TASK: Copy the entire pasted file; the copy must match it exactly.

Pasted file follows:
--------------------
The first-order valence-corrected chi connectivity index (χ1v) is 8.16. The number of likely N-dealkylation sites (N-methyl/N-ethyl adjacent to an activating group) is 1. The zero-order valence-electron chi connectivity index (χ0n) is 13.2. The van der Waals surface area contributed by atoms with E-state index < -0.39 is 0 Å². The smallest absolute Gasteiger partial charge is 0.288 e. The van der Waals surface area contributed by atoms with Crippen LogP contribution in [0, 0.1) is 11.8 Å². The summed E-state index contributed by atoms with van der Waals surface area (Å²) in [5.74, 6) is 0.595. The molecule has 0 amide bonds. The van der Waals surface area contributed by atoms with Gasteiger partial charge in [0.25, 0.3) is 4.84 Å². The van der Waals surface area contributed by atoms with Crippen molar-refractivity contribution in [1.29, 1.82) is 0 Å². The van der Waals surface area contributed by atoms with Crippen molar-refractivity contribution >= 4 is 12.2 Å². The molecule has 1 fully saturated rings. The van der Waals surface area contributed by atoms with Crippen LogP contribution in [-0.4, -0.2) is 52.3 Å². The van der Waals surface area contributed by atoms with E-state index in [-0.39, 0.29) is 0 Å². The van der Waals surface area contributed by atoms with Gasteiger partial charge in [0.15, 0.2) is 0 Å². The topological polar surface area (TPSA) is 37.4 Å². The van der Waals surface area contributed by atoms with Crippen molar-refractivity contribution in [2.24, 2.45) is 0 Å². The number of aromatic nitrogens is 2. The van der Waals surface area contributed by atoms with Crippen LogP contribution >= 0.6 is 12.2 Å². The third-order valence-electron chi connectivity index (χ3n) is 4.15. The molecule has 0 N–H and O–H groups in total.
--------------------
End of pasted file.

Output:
The first-order valence-corrected chi connectivity index (χ1v) is 8.16. The number of likely N-dealkylation sites (N-methyl/N-ethyl adjacent to an activating group) is 1. The zero-order valence-electron chi connectivity index (χ0n) is 13.2. The van der Waals surface area contributed by atoms with E-state index < -0.39 is 0 Å². The smallest absolute Gasteiger partial charge is 0.288 e. The van der Waals surface area contributed by atoms with Crippen LogP contribution in [0, 0.1) is 11.8 Å². The summed E-state index contributed by atoms with van der Waals surface area (Å²) in [5.74, 6) is 0.595. The molecule has 0 amide bonds. The van der Waals surface area contributed by atoms with Gasteiger partial charge in [0.25, 0.3) is 4.84 Å². The van der Waals surface area contributed by atoms with Crippen molar-refractivity contribution in [1.29, 1.82) is 0 Å². The van der Waals surface area contributed by atoms with Crippen molar-refractivity contribution >= 4 is 12.2 Å². The molecule has 1 fully saturated rings. The van der Waals surface area contributed by atoms with Crippen LogP contribution in [-0.4, -0.2) is 52.3 Å². The van der Waals surface area contributed by atoms with E-state index in [-0.39, 0.29) is 0 Å². The van der Waals surface area contributed by atoms with Gasteiger partial charge in [0.15, 0.2) is 0 Å². The topological polar surface area (TPSA) is 37.4 Å². The van der Waals surface area contributed by atoms with Crippen molar-refractivity contribution in [2.24, 2.45) is 0 Å². The number of aromatic nitrogens is 2. The van der Waals surface area contributed by atoms with Crippen LogP contribution >= 0.6 is 12.2 Å². The third-order valence-electron chi connectivity index (χ3n) is 4.15. The molecule has 0 N–H and O–H groups in total.